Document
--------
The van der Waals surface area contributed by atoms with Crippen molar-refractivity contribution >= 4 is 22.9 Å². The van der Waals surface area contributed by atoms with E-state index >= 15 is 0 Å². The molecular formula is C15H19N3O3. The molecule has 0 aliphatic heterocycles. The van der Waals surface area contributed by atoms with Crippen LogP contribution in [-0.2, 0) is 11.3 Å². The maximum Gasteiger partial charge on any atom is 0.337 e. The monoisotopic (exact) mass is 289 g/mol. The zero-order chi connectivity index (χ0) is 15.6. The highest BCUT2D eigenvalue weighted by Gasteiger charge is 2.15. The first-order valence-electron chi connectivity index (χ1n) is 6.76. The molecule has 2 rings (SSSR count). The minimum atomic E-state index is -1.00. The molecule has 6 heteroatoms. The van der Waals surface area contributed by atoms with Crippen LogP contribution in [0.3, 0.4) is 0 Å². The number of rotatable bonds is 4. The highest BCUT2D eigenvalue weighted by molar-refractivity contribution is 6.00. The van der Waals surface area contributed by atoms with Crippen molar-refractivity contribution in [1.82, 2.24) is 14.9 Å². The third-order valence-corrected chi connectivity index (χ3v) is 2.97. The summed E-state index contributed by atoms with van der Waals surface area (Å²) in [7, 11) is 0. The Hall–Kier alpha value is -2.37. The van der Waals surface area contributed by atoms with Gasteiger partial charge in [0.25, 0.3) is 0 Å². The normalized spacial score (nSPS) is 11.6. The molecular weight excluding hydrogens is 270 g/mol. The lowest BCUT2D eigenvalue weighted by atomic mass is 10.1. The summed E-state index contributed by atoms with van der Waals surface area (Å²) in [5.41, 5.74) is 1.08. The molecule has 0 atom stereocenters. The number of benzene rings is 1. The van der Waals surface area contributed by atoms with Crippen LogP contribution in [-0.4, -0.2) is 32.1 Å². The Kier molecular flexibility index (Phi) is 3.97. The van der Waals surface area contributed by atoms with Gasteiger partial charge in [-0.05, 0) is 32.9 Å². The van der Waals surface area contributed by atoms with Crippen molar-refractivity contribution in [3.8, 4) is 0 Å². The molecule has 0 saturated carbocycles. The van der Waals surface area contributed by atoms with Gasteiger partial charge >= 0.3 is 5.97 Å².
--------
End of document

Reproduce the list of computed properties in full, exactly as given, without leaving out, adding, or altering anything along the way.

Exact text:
The van der Waals surface area contributed by atoms with Crippen molar-refractivity contribution >= 4 is 22.9 Å². The van der Waals surface area contributed by atoms with E-state index >= 15 is 0 Å². The molecular formula is C15H19N3O3. The molecule has 0 aliphatic heterocycles. The van der Waals surface area contributed by atoms with Crippen LogP contribution in [-0.2, 0) is 11.3 Å². The maximum Gasteiger partial charge on any atom is 0.337 e. The monoisotopic (exact) mass is 289 g/mol. The zero-order chi connectivity index (χ0) is 15.6. The highest BCUT2D eigenvalue weighted by Gasteiger charge is 2.15. The first-order valence-electron chi connectivity index (χ1n) is 6.76. The molecule has 2 rings (SSSR count). The minimum atomic E-state index is -1.00. The molecule has 6 heteroatoms. The van der Waals surface area contributed by atoms with Crippen LogP contribution in [0.3, 0.4) is 0 Å². The number of rotatable bonds is 4. The highest BCUT2D eigenvalue weighted by molar-refractivity contribution is 6.00. The van der Waals surface area contributed by atoms with Crippen molar-refractivity contribution in [1.82, 2.24) is 14.9 Å². The third-order valence-corrected chi connectivity index (χ3v) is 2.97. The summed E-state index contributed by atoms with van der Waals surface area (Å²) in [7, 11) is 0. The Hall–Kier alpha value is -2.37. The van der Waals surface area contributed by atoms with Gasteiger partial charge in [0.25, 0.3) is 0 Å². The normalized spacial score (nSPS) is 11.6. The molecular weight excluding hydrogens is 270 g/mol. The lowest BCUT2D eigenvalue weighted by atomic mass is 10.1. The summed E-state index contributed by atoms with van der Waals surface area (Å²) in [5.41, 5.74) is 1.08. The molecule has 0 atom stereocenters. The number of benzene rings is 1. The van der Waals surface area contributed by atoms with Crippen LogP contribution in [-0.4, -0.2) is 32.1 Å². The Kier molecular flexibility index (Phi) is 3.97. The van der Waals surface area contributed by atoms with Gasteiger partial charge in [-0.05, 0) is 32.9 Å². The van der Waals surface area contributed by atoms with Crippen molar-refractivity contribution in [3.8, 4) is 0 Å². The molecule has 0 saturated carbocycles. The van der Waals surface area contributed by atoms with Gasteiger partial charge >= 0.3 is 5.97 Å².